English Medieval Diplomacy

English Medieval Diplomacy

English Medieval Diplomacy

English Medieval Diplomacy

Synopsis

This insightful survey examines the aims, successes, and failures of English diplomacy from the Anglo-Saxons to the Tudors. G. P. Cuttino focuses on three paramount factors which he believes determined the course of English medieval diplomacy during this often confusing period: The Norman Conquest, the marriage of Eleanor of Aquitaine to Henry II, and the English claim to the throne of France. By examining these critical and central themes and the major landmark documents that they produced, Cuttino concisely defines the main features of English medieval diplomacy for students and scholars alike.

Excerpt

This book grew out of my study, in 1940, of English diplomatic administration, which has now gone through two editions. It is not an account of diplomatic practice or procedure, topics that have been dealt with exhaustively by Dr. Pierre Chaplais in the two parts of his English Medieval Diplomatic Practice; it is an overall examination, a short survey, of what was at stake -- the aims, successes, and failures of English diplomacy during the period from the Anglo-Saxons to the Tudors. Consequently, there are no lists of envoys or treaties and no piéces justificatives. Relations with the papacy, Scotland, Wales, and Ireland are dealt with only as they impinged upon the central issues.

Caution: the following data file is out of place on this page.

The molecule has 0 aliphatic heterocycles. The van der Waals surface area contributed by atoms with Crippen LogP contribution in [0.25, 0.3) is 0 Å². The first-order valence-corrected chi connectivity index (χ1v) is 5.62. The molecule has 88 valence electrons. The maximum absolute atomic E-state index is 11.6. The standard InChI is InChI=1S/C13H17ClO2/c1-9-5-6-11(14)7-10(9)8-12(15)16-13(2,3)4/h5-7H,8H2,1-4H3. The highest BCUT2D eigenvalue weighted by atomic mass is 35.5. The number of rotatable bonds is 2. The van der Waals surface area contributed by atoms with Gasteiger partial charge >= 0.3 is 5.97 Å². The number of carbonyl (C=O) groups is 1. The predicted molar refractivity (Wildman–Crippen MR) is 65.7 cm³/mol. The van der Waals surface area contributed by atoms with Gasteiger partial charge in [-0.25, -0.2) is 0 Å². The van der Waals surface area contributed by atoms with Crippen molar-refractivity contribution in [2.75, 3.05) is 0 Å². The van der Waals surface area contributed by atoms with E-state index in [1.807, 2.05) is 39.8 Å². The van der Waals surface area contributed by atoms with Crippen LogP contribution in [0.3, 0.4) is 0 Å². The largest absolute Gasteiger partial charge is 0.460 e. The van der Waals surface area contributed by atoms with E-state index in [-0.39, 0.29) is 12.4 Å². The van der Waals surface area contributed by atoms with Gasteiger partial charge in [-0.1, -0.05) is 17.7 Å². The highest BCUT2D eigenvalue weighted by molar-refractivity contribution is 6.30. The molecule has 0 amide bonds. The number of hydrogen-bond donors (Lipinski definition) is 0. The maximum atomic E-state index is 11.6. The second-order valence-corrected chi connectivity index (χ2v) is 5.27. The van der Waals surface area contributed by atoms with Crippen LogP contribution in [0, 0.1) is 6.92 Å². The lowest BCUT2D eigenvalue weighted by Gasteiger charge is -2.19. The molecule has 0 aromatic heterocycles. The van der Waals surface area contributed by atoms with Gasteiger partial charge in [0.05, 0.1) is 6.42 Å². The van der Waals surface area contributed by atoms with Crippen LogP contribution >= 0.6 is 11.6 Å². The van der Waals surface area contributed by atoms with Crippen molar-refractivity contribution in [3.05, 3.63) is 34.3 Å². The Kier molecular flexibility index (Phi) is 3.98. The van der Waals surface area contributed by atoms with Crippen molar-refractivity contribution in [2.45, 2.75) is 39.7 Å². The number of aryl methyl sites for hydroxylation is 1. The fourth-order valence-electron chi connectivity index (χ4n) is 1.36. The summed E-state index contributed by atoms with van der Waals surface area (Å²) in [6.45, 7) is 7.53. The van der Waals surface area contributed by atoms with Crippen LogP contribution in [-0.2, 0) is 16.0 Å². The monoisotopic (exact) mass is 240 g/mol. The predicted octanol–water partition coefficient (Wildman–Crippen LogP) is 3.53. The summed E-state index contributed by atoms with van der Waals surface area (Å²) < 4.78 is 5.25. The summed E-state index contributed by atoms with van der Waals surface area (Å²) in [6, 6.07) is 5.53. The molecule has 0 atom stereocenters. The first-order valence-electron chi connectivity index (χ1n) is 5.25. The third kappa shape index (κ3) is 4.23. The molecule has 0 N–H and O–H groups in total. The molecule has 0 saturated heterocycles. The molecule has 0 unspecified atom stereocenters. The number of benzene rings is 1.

Most of the sources have long been available to us, and there exists a formidable number of articles and monographs on individual subjects; but curiously enough, the only detailed surveys of specific periods are those of Déprez, Lucas, Sturler, Russell, Trautz, and Ferguson. I have had to fill the gaps with my own research. This task was made infinitely easier by the work of the authors listed in the bibliography. My debt to them is obvious, for as D. B. Wyndham Lewis, the distinguished biographer of François Villon, once remarked: "Only a fool goes rooting about in the stubble when harvest is laid up."

Emory University

G.P.C.

St. Mary Magdalen, 1983 . . .

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